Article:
Scribe notes will be published on the web and given out in class. Both the html and postscript for the scribe notes should be placed in /afs/cs/academic/class/15828/scribe/week-x/. If the notes are written in something other than html, place the source for the notes in /afs/cs/academic/class/15828/scribe/week- x/src/ along with a Makefile.



The class has lab space in both HH A104 and Wean 3701. In HH A104 there are two PCs with Wildfire boards, there is one PC with Altera support. In Wean 3701, we have one Wildfile board and one PC with Altera support. Both labs requires a card key, so if you think you need access to a machine there, please contact one of the instructors.

Software and ECE accounts

If you don't have access to ece afs space, you need to get an ece student account immediately as all of the software needed for lab 1 requires afs access to ece directories.

If you are planning to run the software from your own machine you will have to make sure that resolve.conf has in it, or that /etc/hosts has the ECE license server machines (encore and knave) listed in it. You will know that you need to make these changes when the software does not work because it can't get a license.

Electronic Hand-in

  As soon as possible you should run the program
It will create the directories into which your reviews and labs will be deposited when you run the handin script. When you are ready to hand in an assignment, you will simply run the program ``handin <x>'' from the directory containing your assignment. In other words, to hand in the reviews from class 3, you would run handin 3 from the directory that contained your reviews.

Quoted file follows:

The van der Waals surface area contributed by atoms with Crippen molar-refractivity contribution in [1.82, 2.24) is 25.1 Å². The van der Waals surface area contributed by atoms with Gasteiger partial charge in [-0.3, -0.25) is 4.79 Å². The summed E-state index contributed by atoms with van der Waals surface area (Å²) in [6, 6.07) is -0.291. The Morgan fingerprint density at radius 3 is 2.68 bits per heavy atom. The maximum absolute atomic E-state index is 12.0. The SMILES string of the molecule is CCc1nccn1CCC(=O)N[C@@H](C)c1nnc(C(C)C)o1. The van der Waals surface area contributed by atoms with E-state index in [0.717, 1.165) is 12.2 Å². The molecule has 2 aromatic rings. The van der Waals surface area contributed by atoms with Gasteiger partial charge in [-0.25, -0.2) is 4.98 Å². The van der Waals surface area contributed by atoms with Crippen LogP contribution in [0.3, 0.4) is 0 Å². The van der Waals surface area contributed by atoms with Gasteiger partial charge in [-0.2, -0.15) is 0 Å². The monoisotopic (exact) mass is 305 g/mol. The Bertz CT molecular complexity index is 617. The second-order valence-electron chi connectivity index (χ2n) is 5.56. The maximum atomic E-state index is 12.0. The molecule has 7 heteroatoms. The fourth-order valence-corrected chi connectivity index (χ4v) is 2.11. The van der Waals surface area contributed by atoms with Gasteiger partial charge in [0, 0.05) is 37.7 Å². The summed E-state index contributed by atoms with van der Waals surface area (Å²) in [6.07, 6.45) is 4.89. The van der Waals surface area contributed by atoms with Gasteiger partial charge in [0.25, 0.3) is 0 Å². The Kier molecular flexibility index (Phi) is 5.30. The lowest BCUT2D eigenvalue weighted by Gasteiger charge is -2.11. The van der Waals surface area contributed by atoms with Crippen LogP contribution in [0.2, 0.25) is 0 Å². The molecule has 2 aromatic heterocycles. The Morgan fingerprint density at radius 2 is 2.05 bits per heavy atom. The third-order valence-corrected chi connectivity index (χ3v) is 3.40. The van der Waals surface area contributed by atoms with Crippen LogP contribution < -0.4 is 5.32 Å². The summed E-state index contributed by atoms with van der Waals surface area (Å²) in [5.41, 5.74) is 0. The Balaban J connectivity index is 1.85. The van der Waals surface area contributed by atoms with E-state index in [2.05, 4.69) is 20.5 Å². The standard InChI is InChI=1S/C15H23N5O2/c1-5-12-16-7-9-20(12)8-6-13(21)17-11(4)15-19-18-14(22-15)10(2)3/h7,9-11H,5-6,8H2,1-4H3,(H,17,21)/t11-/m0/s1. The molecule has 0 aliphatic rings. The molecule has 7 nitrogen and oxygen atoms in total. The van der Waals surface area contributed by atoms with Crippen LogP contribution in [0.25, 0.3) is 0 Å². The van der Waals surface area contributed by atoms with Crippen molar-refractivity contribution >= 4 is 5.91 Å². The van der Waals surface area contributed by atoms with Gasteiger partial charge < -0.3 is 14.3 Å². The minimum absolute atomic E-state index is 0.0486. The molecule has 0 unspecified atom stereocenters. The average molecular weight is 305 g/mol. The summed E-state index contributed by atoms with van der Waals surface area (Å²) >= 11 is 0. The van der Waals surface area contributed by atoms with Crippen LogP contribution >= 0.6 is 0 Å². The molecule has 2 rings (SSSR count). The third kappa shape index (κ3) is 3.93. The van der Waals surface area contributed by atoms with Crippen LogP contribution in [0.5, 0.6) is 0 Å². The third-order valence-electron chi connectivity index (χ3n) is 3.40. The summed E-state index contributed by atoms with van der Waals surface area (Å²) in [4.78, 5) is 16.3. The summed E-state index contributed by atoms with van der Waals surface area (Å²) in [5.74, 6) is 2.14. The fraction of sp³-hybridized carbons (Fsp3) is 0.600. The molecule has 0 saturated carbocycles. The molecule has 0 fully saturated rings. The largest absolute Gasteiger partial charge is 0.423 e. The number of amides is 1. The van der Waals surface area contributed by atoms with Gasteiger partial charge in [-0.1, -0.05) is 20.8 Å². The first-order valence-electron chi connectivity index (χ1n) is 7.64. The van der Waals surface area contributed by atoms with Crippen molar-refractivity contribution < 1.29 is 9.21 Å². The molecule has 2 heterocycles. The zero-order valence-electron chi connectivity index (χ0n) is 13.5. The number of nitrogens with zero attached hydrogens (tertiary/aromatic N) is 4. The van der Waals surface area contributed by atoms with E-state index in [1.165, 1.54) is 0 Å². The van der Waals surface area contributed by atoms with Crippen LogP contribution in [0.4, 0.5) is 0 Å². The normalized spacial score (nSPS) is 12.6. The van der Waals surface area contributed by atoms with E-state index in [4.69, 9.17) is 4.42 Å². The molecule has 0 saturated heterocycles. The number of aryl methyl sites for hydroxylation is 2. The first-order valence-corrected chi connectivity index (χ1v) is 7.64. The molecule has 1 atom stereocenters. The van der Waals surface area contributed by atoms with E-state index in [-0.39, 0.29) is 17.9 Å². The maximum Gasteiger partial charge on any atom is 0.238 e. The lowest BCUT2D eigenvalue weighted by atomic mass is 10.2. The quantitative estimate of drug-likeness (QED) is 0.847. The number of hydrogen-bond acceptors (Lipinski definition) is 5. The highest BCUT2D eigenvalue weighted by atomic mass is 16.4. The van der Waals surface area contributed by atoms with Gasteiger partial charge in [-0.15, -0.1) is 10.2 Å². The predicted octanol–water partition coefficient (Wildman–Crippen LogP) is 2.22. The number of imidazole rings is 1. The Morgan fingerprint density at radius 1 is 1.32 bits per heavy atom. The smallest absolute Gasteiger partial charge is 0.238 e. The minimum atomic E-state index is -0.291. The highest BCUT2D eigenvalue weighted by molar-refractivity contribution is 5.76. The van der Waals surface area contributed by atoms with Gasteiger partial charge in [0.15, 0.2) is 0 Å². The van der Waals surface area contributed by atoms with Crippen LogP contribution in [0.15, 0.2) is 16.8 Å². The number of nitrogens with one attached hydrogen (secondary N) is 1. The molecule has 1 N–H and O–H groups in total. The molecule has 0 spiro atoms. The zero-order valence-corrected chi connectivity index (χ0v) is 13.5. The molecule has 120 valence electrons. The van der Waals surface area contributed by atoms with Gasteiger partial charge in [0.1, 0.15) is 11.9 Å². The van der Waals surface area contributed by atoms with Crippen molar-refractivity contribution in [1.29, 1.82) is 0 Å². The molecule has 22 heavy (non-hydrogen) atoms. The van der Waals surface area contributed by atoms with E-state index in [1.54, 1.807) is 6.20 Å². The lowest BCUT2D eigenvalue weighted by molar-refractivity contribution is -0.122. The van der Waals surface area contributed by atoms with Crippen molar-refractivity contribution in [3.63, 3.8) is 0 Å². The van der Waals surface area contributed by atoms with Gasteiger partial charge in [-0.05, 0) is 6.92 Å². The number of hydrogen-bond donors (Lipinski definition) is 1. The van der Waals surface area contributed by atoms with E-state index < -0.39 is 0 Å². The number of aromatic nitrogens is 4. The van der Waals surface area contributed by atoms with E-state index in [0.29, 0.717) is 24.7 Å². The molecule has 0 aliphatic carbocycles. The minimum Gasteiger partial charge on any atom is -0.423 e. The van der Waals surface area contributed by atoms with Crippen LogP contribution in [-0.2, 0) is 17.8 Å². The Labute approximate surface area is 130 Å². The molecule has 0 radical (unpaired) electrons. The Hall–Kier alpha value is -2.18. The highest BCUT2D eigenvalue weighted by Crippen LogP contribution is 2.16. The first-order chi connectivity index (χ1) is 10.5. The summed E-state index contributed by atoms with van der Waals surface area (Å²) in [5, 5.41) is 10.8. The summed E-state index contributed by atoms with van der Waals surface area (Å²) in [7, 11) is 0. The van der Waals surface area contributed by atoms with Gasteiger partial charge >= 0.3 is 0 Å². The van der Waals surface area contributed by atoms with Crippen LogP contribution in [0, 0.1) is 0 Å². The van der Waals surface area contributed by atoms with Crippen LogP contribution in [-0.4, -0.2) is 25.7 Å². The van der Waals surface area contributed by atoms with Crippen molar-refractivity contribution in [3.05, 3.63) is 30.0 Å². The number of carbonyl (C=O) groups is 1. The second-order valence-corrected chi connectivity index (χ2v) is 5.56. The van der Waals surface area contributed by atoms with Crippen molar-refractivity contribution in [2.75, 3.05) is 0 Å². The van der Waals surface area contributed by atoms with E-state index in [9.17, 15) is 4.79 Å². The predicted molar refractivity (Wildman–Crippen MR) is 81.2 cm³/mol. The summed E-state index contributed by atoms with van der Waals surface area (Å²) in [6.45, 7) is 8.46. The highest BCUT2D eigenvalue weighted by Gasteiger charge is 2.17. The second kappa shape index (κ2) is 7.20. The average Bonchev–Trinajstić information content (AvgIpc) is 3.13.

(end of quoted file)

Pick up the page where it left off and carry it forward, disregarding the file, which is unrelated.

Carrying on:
Graded assignments will be handed back electronically as well. If your userid is seth then to look at our comments (and your grade) on lab1 you would go to the directory /afs/cs/academic/class/15828/handin/seth/lab1/handback.


The following is a proposed schedule of seminar topics and other due dates.

Class Date Day   Other
1 1/12 Mon Intro/Admin/Etc. Hand out Lab1
2 1/14 Wed Reconfigurable Computing  
3 1/19 Mon Intro to FPGA Architectures  
  TBA TBA Verilog  
4 1/21 Wed Adders/Multipliers I  
5 1/26 Mon Adders/Multipliers II  
6 1/28 Wed SPLASH and DNA String Matching  
  1/30 Fri   Lab 1 due
7 2/2 Mon Systolic Architectures/Apps Handout Lab2
8 2/4 Wed Systolic Systems  
9 2/9 Mon CVH  
10 2/11 Wed Function Unit Systems  
11 2/16 Mon Partial Reconfiguration Handout Sample Projects
12 2/18 Wed DSP  
  2/21 Fri   Lab 2 due
13 2/23 Mon Programming Languages  
14 2/25 Wed Selected Student Presentations  
  3/2 Mon
Mid-semester Break
15 3/4 Wed FPGA Logic Cells Project Description Due
16 3/9 Mon FPGA Tech Mapping  
17 3/11 Wed Loop Transforms  
18 3/16 Mon FPGA Placement  
19 3/18 Wed Retiming  
  3/23 Mon
Spring Break
  3/25 Wed
Spring Break
20 3/30 Mon FPGA Interconnect/Routing I  
21 4/1 Wed FPGA Interconnect/Routing II  
22 4/6 Mon HW/SW Co-Design/Partitioning Progress Report Due
23 4/8 Wed Synthesis  
24 4/13 Mon Partial Evaluation  
25 4/15 Wed TBA  
26 4/20 Mon FPGA Generators  
27 4/22 Wed Cryptography  
28 4/27 Mon Logic Emulation  
29 4/29 Wed TBA  
Final Project Presentations
  5/7     Final Project Due

About this document ...

This document was generated using the LaTeX2HTML translator Version 97.1 (release) (July 13th, 1997)

Copyright © 1993, 1994, 1995, 1996, 1997, Nikos Drakos, Computer Based Learning Unit, University of Leeds.

The command line arguments were:
latex2html -split 0 -show_section_numbers -no_navigation -t Reconfigurable Computing Seminar Syllabus syllabus.tex.

The translation was initiated by Seth Copen Goldstein on 1/13/1998


For a nice article on how to review a technical article, see

Seth Copen Goldstein